Imagine an Earth-sized planet that’s not at all Earth-like. Half this world is locked in permanent daytime, the other half in permanent night, and it’s carpeted with active volcanoes. Astronomers have discovered that planet.
The planet, named LP 791-18d, orbits a small red dwarf star about 90 light years away. Volcanic activity makes the discovery particularly notable for astronomers because volcanism facilitates interaction between a world’s interior and its exterior.
“Why is volcanism important? It is the major source contributing to a planetary atmosphere, and with an atmosphere you could have surface liquid water—a requirement for sustaining life as we know it,” said UC Riverside astrophysicist Stephen Kane.
Astronomers already knew about two other worlds in this star system, LP 791-18b and c. The outer planet, c, is about 2.5 times Earth’s size, and nearly nine times its mass.
During each orbit around the star, planets c and d pass very close to each other. As they do, c’s massive size produces a gravitational tug that makes planet d’s orbit more elliptical, rather than perfectly circular. These deformations to the orbit create friction that heats the planet’s interior, producing volcanic activity at the surface.
Researchers found the planet using data from NASA’s Transiting Exoplanet Survey Satellite, TESS, and the retired Spitzer Space Telescope. Kane was part of the team that did the original TESS observations, and he co-authored a paper about the newly discovered planet published in the scientific journal Nature.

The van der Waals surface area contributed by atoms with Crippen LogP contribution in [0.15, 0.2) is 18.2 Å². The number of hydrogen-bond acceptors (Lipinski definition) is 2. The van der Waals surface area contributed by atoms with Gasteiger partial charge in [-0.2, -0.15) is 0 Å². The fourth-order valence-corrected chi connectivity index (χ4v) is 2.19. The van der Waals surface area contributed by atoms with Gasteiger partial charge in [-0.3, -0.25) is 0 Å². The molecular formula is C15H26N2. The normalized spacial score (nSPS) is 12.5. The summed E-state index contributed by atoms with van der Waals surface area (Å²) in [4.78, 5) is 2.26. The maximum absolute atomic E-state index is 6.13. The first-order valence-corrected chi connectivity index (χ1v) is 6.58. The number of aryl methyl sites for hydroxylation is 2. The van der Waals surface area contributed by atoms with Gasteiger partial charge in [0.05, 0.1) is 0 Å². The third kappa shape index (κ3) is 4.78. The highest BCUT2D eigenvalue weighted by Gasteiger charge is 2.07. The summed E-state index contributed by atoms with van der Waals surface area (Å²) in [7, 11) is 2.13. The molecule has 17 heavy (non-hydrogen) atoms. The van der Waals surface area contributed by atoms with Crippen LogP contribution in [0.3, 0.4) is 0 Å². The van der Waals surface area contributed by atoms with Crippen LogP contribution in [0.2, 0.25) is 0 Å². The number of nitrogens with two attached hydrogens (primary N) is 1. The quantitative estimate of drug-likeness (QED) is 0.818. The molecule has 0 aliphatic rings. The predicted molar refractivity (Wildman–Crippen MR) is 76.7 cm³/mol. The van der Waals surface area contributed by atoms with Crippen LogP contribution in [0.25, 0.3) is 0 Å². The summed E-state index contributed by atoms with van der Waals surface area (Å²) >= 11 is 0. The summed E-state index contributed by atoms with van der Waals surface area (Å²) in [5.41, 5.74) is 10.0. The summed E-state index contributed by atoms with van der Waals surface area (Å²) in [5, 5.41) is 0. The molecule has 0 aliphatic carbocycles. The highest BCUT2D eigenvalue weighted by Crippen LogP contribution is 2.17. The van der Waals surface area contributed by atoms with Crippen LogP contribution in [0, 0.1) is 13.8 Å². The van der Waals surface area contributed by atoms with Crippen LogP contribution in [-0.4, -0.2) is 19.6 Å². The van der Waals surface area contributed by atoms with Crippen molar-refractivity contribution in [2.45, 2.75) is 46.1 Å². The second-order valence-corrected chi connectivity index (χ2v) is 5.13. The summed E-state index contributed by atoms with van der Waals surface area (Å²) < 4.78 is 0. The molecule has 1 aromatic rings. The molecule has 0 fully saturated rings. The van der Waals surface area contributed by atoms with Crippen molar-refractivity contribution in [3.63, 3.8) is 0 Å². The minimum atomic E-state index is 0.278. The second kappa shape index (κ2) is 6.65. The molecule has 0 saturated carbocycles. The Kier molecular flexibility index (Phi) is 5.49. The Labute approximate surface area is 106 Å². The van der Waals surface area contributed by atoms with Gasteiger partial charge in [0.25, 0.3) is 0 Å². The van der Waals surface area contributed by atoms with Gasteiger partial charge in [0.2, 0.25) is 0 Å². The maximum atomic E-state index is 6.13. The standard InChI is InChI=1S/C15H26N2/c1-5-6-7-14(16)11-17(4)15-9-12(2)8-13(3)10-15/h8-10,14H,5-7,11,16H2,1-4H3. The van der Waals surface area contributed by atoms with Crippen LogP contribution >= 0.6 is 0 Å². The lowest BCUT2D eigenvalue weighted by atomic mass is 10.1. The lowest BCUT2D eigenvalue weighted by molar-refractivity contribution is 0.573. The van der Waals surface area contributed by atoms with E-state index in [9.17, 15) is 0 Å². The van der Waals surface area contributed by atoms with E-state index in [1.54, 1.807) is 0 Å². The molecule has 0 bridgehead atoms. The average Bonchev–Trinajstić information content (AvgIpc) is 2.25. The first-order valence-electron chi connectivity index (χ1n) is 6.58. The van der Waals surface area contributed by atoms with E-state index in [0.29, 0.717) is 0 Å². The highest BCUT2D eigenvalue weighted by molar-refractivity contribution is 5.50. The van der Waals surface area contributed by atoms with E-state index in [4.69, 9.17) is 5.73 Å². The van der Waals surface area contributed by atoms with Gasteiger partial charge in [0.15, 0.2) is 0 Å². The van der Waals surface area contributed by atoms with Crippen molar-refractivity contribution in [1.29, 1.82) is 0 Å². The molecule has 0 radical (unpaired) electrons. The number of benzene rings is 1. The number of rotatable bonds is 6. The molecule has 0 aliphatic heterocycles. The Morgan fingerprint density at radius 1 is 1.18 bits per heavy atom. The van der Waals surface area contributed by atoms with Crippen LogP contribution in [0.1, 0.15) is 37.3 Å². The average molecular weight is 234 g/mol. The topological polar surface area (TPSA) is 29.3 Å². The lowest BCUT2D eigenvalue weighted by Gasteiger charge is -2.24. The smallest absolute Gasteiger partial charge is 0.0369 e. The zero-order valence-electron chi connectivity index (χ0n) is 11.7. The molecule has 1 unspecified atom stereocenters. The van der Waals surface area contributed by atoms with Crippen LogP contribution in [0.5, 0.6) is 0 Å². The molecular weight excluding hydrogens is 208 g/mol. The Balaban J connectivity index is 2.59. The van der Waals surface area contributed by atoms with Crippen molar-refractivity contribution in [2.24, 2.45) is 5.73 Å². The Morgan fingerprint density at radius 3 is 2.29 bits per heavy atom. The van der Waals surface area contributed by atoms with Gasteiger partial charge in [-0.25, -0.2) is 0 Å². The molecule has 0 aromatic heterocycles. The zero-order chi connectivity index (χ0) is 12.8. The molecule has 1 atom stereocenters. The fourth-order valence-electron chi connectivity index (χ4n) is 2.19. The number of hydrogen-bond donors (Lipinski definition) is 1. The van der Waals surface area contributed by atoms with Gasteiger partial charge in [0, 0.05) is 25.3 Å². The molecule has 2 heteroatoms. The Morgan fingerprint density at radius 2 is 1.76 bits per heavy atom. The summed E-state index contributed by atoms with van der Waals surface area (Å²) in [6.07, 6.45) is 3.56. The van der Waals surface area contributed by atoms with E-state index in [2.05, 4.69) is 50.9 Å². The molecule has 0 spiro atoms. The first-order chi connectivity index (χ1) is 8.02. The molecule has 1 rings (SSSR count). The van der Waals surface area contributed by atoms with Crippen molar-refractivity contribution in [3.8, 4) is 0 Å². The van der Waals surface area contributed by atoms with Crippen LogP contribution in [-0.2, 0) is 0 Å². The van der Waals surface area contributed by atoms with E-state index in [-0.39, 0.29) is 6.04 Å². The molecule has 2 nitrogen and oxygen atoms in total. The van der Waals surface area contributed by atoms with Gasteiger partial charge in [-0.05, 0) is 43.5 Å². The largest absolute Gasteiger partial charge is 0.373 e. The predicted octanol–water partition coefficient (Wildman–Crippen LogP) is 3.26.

Another key feature of the planet, as described in the paper, is the fact that it does not rotate.
“LP 791-18d is tidally locked, which means the same side constantly faces its star,” said Björn Benneke, corresponding co-author of the paper and astronomy professor at the Trottier Institute for Research on Exoplanets, based at the University of Montreal.
“The day side would probably be too hot for liquid water to exist on the surface. But the amount of volcanic activity we suspect occurs all over the planet could sustain an atmosphere, which may allow water to condense on the night side,” Benneke said.
Though the presence of so many constantly erupting volcanoes would likely make the planet uninhabitable, their presence offers new information about evolution.
“A big question in astrobiology, the field that broadly studies the origins of life on Earth and beyond, is if tectonic or volcanic activity is necessary for life,” said Jessie Christiansen, paper co-author and California Institute of Technology research scientist.
“In addition to potentially providing an atmosphere, these processes could churn up materials that would otherwise sink down and get trapped in the crust, including those we think are important for life, like carbon,” Christiansen said.
The recent discovery of active volcanoes on Venus also shows that planets of Earth’s size can continue adding to their atmospheres, with or without plate tectonics.
The main constituents of volcanic emissions are carbon dioxide and water vapor, greenhouse gases that can help keep a planet warm. “On Venus, volcanic carbon dioxide stayed in the atmosphere, pushing the planet into a runaway greenhouse state,” Kane said.
“Today, surface temperatures on Venus are more than 850 degrees Fahrenheit—as hot as a wood-fired pizza oven—and odds of life there are slim. But it may not always have been that way,” he said.
“Volcanoes might be a big piece of the puzzle about what actually happened on Venus. Planets like LP 791-18d can shed important insights into how volcanoes shape planetary environments with time, including those of Venus and Earth.”